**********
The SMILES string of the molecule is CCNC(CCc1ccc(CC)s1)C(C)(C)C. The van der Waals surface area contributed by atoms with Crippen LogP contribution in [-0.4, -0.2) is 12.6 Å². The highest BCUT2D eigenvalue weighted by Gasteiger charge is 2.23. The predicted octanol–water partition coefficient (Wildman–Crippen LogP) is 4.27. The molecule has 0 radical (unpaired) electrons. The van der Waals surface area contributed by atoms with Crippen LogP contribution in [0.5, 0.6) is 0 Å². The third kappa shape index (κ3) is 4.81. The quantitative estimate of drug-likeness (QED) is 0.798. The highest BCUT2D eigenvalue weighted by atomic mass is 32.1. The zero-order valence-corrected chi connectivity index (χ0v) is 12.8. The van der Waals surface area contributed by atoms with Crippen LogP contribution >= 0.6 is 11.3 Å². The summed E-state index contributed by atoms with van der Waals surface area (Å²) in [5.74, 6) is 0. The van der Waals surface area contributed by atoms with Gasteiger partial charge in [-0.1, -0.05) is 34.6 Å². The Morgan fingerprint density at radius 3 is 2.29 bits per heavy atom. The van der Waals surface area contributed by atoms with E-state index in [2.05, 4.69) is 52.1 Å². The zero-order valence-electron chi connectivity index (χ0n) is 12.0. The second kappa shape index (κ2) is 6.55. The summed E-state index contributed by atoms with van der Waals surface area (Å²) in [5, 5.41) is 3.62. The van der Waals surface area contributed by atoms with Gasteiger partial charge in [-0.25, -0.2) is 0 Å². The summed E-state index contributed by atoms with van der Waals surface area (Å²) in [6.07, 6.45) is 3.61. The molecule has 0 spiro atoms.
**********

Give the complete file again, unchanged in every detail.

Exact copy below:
The SMILES string of the molecule is CCNC(CCc1ccc(CC)s1)C(C)(C)C. The van der Waals surface area contributed by atoms with Crippen LogP contribution in [-0.4, -0.2) is 12.6 Å². The highest BCUT2D eigenvalue weighted by Gasteiger charge is 2.23. The predicted octanol–water partition coefficient (Wildman–Crippen LogP) is 4.27. The molecule has 0 radical (unpaired) electrons. The van der Waals surface area contributed by atoms with Crippen LogP contribution in [0.5, 0.6) is 0 Å². The third kappa shape index (κ3) is 4.81. The quantitative estimate of drug-likeness (QED) is 0.798. The highest BCUT2D eigenvalue weighted by atomic mass is 32.1. The zero-order valence-corrected chi connectivity index (χ0v) is 12.8. The van der Waals surface area contributed by atoms with Crippen LogP contribution >= 0.6 is 11.3 Å². The summed E-state index contributed by atoms with van der Waals surface area (Å²) in [5.74, 6) is 0. The van der Waals surface area contributed by atoms with Gasteiger partial charge in [-0.1, -0.05) is 34.6 Å². The Morgan fingerprint density at radius 3 is 2.29 bits per heavy atom. The van der Waals surface area contributed by atoms with E-state index in [2.05, 4.69) is 52.1 Å². The zero-order valence-electron chi connectivity index (χ0n) is 12.0. The second kappa shape index (κ2) is 6.55. The summed E-state index contributed by atoms with van der Waals surface area (Å²) in [5, 5.41) is 3.62. The van der Waals surface area contributed by atoms with Gasteiger partial charge in [-0.25, -0.2) is 0 Å². The summed E-state index contributed by atoms with van der Waals surface area (Å²) in [6.07, 6.45) is 3.61. The molecule has 0 spiro atoms.